Gail Sheehy, one of our last few real investigative reporters, doesn’t have an answer as to why that might be but she sure does have a lot of questions about his behaviour on 9/11 that she’d like to have answers to. Like where was he for 2 hours while the planes were crashing into the towers?

“Two planes hitting the twin towers did not rise to the level of Rumsfeld’s leaving his office and going to the War Room? How can that be?” asked Mindy Kleinberg, one of the widows known as the Jersey Girls, whose efforts helped create and guide the 9/11 commission. The fact that the final report failed to offer an explanation is one of the infuriating holes in an otherwise praiseworthy accounting.Rumsfeld was missing in action that morning — “out of the loop” by his own admission. The lead military officer that day, Brig. Gen. Montague Winfield, told the commission that the Pentagon’s command center had been essentially leaderless: “For 30 minutes we couldn’t find” Rumsfeld.

For more than two hours after the Federal Aviation Administration became aware that the first plane had been violently overtaken by Middle Eastern men, the man whose job it was to order air cover over Washington did not show up in the Pentagon’s command center. It took him almost two hours to “gain situational awareness,” he told the commission. He didn’t speak to the vice president until 10:39 a.m., according to the report. Since that was more than 30 minutes after the last hijacked plane crashed, it would seem to be an admission of dereliction of duty.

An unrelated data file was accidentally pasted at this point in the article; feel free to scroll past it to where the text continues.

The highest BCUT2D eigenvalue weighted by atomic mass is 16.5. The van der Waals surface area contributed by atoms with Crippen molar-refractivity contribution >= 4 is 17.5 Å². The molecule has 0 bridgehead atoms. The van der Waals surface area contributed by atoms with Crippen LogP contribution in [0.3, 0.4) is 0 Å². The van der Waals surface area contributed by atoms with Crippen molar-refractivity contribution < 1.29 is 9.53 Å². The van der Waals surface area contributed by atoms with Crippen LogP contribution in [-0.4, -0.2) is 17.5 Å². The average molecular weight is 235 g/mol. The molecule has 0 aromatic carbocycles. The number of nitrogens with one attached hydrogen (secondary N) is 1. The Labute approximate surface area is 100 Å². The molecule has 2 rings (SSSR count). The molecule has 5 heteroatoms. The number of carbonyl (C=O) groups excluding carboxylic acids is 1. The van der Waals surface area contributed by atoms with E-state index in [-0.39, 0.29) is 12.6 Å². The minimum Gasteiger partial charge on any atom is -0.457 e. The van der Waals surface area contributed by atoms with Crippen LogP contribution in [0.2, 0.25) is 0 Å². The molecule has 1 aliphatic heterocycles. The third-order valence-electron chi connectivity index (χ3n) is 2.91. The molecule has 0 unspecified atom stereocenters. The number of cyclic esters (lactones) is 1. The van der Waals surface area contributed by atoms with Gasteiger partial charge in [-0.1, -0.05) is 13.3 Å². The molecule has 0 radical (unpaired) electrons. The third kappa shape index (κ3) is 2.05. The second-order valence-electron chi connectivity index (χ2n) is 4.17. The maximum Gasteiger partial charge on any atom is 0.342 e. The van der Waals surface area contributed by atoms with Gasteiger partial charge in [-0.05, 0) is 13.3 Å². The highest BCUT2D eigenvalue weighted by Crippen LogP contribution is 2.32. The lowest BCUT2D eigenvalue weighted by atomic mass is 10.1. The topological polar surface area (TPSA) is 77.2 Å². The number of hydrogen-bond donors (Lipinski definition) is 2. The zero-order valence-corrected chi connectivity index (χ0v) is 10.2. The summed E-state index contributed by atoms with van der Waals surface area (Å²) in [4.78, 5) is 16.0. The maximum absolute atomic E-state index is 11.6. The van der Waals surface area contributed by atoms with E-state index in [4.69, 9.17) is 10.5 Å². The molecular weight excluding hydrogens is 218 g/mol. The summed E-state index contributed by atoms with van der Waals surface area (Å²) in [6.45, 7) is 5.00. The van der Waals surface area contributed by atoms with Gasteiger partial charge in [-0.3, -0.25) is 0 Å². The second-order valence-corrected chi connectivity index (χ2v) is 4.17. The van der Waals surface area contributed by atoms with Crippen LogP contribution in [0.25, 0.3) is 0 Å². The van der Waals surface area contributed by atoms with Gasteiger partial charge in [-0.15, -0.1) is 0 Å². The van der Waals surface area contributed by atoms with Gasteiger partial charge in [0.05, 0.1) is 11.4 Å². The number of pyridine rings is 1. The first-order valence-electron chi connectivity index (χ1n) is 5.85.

At the very least. In point of fact, the behaviour of everybody in the Bush Admin who was responsible for reacting to news like this was shockingly lackadaisical. Junior sat in a classroom reading a children’s book for almost 10 minutes, Cheney was on the phone but doesn’t seem to have felt pressed to do anything much, and Rummy was out to lunch. He has never offered any explanation of where he was, what he was doing, or why it took so long for him to respond. Why didn’t he know what the rest of us knew? Why didn’t he do his job?

Why wasn’t Rumsfeld able to see on TV what millions of civilians already knew? After the Pentagon was attacked, why did he run outside to play medic instead of moving to the command center and taking charge? The 9/11 report records the fatal confusion in which command center personnel were left: Three minutes after the FAA command center told FAA headquarters in an update that Flight 93 was 29 minutes out of Washington, D.C., the command center said, “Uh, do we want to, uh, think about scrambling aircraft?”FAA headquarters: “Oh, God, I don’t know.”

Command center: “Uh, that’s a decision somebody’s going to have to make probably in the next 10 minutes.”